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The 2020 Democratic primary election, more than any in recent memory, has been defined by big plans. Elizabeth Warren has led the field in terms of the sheer number of detailed policy proposals. Bernie Sanders has become famous for his bold health-care plan, Medicare for All, and has recently issued sweeping proposals on climate change, housing and other issues. Most of the other candidates have health-care plans, environmental plans, anti-poverty plans and so on.

These proposals are important for several reasons. They help voters to differentiate the candidates and their approaches. They generate ideas that will be useful when it comes time to actually pass legislation. And they remind the electorate of the pressing need to address issues like climate change and health care.

But as German Field Marshal Helmuth von Moltke famously said, no battle plan survives contact with the enemy. In this case, there are three forces standing in opposition, -- assuming a Democrat wins the White House. The Senate is likely to be more conservative than any Democratic president, even if the filibuster is abolished. The courts also may rule that some initiatives don't pass legal muster.

And most importantly, economic reality may not accommodate many of these ideas. A single-payer health-care system might not control costs as much as advocates hope. Steep wealth taxes could cause deep declines in asset prices, throwing the economy into recession. Stringent rent-control initiatives might stymie housing construction. Fundamentally, no one knows how the economy will handle big changes, or how competent and effective the government will be at implementing them.

Thus, candidates need more than plans. They need an attitude of pragmatism and flexibility that will allow them to change direction in response to political obstacles and economic missteps. Fortunately, they have an excellent historical example to look to – President Franklin Delano Roosevelt and the New Deal.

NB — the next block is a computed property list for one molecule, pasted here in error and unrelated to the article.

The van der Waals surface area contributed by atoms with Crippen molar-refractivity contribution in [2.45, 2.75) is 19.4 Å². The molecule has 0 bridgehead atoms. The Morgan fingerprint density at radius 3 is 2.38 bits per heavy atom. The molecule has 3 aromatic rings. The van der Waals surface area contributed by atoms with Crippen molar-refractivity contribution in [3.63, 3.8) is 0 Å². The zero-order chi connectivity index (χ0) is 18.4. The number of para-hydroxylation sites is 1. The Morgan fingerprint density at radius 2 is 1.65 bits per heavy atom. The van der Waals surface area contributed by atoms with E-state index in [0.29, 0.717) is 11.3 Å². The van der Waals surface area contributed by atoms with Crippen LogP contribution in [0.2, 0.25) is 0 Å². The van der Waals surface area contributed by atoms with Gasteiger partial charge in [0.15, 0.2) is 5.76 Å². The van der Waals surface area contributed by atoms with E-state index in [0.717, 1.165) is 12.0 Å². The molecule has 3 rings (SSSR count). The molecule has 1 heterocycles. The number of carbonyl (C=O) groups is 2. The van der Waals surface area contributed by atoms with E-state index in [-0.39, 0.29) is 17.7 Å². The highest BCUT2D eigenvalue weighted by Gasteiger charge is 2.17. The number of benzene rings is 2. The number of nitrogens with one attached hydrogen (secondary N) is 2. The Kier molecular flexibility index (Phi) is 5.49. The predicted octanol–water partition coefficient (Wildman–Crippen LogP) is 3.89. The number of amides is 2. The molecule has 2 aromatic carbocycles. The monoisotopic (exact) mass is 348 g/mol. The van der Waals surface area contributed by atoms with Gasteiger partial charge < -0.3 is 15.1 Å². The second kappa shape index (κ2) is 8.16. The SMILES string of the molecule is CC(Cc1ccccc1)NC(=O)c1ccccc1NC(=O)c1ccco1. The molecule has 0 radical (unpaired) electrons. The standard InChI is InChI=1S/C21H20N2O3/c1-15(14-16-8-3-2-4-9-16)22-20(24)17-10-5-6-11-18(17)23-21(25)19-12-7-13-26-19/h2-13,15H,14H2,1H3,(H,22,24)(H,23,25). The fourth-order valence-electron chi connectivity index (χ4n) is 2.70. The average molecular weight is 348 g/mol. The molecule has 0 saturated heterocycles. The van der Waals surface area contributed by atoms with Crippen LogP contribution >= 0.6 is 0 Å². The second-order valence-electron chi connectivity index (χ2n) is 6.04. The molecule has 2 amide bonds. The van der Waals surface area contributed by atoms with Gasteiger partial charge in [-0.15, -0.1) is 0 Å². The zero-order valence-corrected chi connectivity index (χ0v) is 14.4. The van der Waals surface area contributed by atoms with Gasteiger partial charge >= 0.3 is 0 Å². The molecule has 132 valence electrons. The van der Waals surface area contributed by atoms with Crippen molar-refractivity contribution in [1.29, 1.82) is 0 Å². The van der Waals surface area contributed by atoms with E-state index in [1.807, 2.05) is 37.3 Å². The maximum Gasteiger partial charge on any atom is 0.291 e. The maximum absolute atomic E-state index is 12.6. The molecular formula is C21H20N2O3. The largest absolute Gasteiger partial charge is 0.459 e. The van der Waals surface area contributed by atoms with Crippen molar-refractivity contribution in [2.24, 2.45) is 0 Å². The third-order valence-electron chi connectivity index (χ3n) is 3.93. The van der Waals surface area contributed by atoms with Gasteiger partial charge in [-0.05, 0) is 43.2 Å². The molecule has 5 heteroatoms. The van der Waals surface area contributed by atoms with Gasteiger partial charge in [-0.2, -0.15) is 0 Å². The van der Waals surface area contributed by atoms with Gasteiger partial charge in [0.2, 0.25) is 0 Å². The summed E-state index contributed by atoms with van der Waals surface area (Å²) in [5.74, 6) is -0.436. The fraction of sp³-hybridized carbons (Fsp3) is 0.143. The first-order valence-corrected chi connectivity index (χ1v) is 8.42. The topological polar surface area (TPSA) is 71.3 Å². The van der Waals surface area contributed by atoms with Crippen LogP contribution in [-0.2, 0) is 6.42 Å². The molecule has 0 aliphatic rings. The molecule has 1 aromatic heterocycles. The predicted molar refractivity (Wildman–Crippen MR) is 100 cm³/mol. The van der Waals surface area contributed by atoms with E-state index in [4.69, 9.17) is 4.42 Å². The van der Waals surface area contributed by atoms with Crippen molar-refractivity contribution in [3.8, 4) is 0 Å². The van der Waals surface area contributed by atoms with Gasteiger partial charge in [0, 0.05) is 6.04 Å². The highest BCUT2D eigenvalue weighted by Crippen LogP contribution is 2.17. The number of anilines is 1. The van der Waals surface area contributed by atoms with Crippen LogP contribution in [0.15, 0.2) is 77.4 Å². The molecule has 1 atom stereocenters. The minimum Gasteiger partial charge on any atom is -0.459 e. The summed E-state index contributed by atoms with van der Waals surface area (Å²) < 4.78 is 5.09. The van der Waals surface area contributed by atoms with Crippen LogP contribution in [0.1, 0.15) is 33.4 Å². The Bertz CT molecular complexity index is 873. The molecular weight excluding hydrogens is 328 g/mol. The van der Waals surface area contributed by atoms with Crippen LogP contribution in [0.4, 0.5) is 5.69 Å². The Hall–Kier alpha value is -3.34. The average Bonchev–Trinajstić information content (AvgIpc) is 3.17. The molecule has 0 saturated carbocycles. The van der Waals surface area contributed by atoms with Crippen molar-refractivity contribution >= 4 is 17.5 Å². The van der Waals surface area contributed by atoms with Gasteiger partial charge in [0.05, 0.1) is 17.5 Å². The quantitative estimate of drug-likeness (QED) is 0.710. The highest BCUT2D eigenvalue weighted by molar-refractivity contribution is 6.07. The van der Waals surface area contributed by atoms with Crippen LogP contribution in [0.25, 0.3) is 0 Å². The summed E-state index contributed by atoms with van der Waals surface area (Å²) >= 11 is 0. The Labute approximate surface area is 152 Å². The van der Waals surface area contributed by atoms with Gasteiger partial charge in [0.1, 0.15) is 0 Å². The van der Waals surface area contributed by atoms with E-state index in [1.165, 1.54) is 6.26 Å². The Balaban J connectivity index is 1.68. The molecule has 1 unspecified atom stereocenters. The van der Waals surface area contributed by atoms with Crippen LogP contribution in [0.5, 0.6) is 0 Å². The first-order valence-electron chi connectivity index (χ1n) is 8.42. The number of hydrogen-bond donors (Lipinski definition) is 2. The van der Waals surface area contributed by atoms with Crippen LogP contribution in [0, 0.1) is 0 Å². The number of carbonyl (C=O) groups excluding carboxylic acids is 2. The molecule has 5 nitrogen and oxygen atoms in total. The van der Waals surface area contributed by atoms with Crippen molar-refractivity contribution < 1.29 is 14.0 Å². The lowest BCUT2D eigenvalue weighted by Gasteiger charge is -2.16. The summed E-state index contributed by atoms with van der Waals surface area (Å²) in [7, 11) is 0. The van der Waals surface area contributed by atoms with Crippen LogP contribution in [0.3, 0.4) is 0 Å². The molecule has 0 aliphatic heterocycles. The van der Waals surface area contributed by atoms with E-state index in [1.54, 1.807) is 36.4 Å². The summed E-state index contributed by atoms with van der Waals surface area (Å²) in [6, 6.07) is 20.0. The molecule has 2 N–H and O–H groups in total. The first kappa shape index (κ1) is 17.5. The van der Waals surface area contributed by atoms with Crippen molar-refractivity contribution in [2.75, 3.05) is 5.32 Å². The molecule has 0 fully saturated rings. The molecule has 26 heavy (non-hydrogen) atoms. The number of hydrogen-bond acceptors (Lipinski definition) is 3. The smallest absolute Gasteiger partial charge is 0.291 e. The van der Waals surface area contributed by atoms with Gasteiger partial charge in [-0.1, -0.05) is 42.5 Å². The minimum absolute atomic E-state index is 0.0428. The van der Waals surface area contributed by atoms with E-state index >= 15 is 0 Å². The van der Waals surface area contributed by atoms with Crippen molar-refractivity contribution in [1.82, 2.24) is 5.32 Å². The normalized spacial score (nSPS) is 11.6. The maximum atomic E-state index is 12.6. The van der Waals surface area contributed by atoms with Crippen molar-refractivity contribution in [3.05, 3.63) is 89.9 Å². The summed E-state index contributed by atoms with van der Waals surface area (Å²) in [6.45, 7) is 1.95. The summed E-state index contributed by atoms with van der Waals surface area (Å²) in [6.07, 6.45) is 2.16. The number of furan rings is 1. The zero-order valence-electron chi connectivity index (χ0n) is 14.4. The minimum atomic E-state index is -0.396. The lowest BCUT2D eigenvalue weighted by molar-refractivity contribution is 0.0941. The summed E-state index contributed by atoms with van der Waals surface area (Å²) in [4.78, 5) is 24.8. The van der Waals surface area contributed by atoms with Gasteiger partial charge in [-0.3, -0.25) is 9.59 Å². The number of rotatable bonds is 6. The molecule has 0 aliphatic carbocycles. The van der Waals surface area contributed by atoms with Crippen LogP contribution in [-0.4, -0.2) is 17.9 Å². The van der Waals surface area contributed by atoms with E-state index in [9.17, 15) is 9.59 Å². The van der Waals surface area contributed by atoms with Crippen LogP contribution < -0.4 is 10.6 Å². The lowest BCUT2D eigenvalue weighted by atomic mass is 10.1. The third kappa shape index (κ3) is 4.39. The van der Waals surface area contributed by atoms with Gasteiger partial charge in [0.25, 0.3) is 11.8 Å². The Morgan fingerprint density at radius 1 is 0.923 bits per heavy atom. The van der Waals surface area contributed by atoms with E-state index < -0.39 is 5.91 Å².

The New Deal is generally remembered positively, as the force that saved the U.S. from the worst of the Great Depression. The enduring institutions it created -- Social Security, the Federal Deposit Insurance Corp., the Tennessee Valley Authority -- remain extremely popular. And some elements of the New Deal that were repealed in recent decades -- for example, limits on banking activities and strong support for private-sector unions -- are now rightfully missed.

But the history of the New Deal is replete with reversals, obstructions, half-measures and outright failures. Unlike today’s Democrats, Roosevelt came into office without much of a plan. Instead, what he had was a goal -- to lift the U.S. out of the worst economic crisis in its history, and to correct the inequality that had built up during the preceding decades. The free-market approach had failed decisively, but FDR was no socialist, so he had no pre-packaged ideology to tell him what measures to take. Instead, he decided to try a bunch of things and see what worked, declaring:

The country demands bold persistent experimentation. It is common sense to take a method and try it. If it fails, admit it frankly and try another. But above all try something.

And many of Roosevelt’s ideas failed. The Agricultural Adjustment Administration attempted to raise farmers' incomes by paying them to destroy surplus crops and livestock. But it did little to help poor farmers, and it led to higher food prices for the poor and unemployed. In 1937, thinking that the worst of the Depression was over, FDR cut government spending, which led to a second downturn. The National Recovery Administration created private cartels to regulate prices and wages, but these ended up doing little to help. Many New Deal programs were struck down by the Supreme Court, including the NRA and the AAA; only when Roosevelt threatened to pack the court with extra justices did it relent.

But despite these and other setbacks, Roosevelt and his administration pressed on, often replacing failed or blocked policies with new approaches. When industrial cartels failed to boost employment, Roosevelt provided jobs directly via the Works Progress Administration and other agencies. The austerity of 1937 was reversed. Roosevelt kept up his “bold persistent experimentation,” introducing new policies like higher income taxes, Social Security, freer trade and stronger collective bargaining.